FIG. 5( c) illustrates a moving average endpoint data throughput method, according to one embodiment of the present invention. A first average is determined 518 based on the amount of data originated by an endpoint and passing through a first critical section. A second average is determined 520 based on the amount of data originated by the endpoint and passing through a second critical section. The first average is compared 522 to the second average. If the first average is greater than the second average, the second path is selected 524. If the second average is greater than the first average, the first path is selected 526. By selecting the path including the critical section having the least average amount of data originated by a particular endpoint passing through it, the average amount of data originated by a particular endpoint and passing through a critical section can advantageously be kept at a level close to that of other critical sections.

In one embodiment, bands of endpoint addresses are indexed to critical sections. For example, a first set of addresses can index to a first critical section and a second set of addresses can index to a second critical section. For example, an endpoint can estimate a moving average of data passing through the first critical section by measuring the amount of data associated with addresses included in the first set of addresses. Similarly, the endpoint can estimate of a moving average of data passing through the second critical section by measuring the amount of data associated with addresses included in the second set of addresses. Advantageously, an endpoint can estimate a moving average of data passing through a critical section without specific knowledge or understanding of the network topology, thereby facilitating simplified and efficient load balancing.

In still another embodiment, a moving average fabric data throughput method is used as a load balancing algorithm. In the moving average fabric data throughput method, paths are selected based on a moving average of the amount of data passing through the various critical sections. The average amount of data can include data originated from a variety of endpoints. The path that is selected includes the critical section (or critical sections) having the least average amount of data passing through that critical section. For example, if switch 104E has an average of 120 units of data passing through it per second and switch 104F has an average of 130 units of data passing through it per second, the moving average data throughput method selects a path including switch 104E. For the purposes of illustration, an example of two available paths has been described, but the moving average fabric data throughput method can be applied to path selection with any number of available paths.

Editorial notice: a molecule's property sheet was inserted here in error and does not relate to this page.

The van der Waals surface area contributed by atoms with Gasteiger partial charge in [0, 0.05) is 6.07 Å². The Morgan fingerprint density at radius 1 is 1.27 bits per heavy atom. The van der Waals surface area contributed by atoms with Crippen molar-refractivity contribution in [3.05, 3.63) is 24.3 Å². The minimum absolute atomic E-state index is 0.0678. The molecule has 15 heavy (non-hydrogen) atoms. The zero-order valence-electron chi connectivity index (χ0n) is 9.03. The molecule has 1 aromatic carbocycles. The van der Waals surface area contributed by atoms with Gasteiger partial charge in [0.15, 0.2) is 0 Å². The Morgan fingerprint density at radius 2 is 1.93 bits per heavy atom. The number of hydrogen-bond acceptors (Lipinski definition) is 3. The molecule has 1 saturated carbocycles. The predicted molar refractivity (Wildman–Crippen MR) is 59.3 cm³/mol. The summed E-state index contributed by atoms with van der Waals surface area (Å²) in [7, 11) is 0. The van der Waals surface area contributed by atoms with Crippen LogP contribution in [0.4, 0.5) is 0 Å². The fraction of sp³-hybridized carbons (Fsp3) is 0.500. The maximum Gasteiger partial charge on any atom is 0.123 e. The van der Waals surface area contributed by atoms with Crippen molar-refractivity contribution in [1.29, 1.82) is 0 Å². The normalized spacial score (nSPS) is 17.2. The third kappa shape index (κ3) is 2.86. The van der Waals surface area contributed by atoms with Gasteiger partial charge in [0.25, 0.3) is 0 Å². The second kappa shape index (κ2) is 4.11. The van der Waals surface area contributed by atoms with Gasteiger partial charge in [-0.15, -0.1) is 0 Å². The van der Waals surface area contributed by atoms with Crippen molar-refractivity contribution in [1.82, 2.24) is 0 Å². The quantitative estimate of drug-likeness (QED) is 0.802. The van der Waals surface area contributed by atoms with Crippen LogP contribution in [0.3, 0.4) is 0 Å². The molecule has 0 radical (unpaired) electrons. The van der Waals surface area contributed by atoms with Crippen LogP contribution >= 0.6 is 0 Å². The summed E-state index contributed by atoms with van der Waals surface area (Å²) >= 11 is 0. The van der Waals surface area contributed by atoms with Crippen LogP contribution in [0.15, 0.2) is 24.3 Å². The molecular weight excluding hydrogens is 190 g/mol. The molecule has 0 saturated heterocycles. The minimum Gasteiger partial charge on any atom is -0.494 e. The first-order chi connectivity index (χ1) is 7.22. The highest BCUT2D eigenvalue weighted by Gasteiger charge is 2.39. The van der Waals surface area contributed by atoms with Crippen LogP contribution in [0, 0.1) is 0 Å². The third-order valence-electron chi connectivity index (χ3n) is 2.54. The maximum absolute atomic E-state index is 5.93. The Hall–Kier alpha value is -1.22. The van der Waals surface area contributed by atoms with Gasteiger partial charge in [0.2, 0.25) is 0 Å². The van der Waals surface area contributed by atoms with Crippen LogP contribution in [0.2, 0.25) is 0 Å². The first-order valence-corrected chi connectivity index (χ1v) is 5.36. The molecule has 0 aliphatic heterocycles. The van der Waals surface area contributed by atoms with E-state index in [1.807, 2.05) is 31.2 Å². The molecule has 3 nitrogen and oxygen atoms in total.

FIG. 5( d) illustrates a moving average fabric data throughput method, according to one embodiment of the present invention. A first average is determined 528 based on the amount of data passing through a first critical section. A second average is determined 530 based on the amount of data passing through a second critical section. The first average is compared 532 to the second average. If the first average is greater than the second average, the second path is selected 534. If the second average is greater than the first average, the first path is selected 536. By selecting the path including the critical section having the least average amount of data passing through it, the average amount of data passing through a critical section can advantageously be kept at a level close to that of other critical sections.

The specific load balancing algorithms described herein have been given as examples of algorithms that can be employed according to various embodiments of the present invention. In one embodiment, various other load balancing algorithms can be implemented to select path. Further examples of load balancing algorithms will be apparent to one of skill in the art without departing from the scope of the present invention.

In one embodiment, the first path includes a switch that is not included in the second path. In another embodiment, all of the switches included in the first path are also included in the second path. Furthermore, in one embodiment, the first and the second paths may include an identical set of links, switches, routers and so on between a first endpoint and a second endpoint.

For the purposes of illustration, various of embodiments of the present invention have been described relating to the transmission of a flow from a first endpoint to a second endpoint. This example has been chosen for its clarity and is not limiting. One of skill in the art will recognize that embodiments of the present invention can be implemented for delivery of flows sent by broadcast, multicast, and so on, without departing from the scope of the present invention.

Thus, while particular embodiments and applications of the present invention have been illustrated and described, it is to be understood that the invention is not limited to the precise construction and components disclosed herein. Various modifications, changes and variations which will be apparent to those skilled in the art may be made in the arrangement, operation and details of the method and apparatus of the present invention disclosed herein without departing from the spirit and scope of the invention as defined in the appended claims.

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US8711853 *Jun 25, 2010Apr 29, 2014Cisco Technology, Inc.System and method for providing a path avoidance feature in a network environment
US8750110Dec 29, 2011Jun 10, 2014Qualcomm IncorporatedAutomatic path selection for hybrid communication networks
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Classifications
U.S. Classification370/231, 370/238
International ClassificationG01R31/08
Cooperative ClassificationH04L47/125
European ClassificationH04L47/12B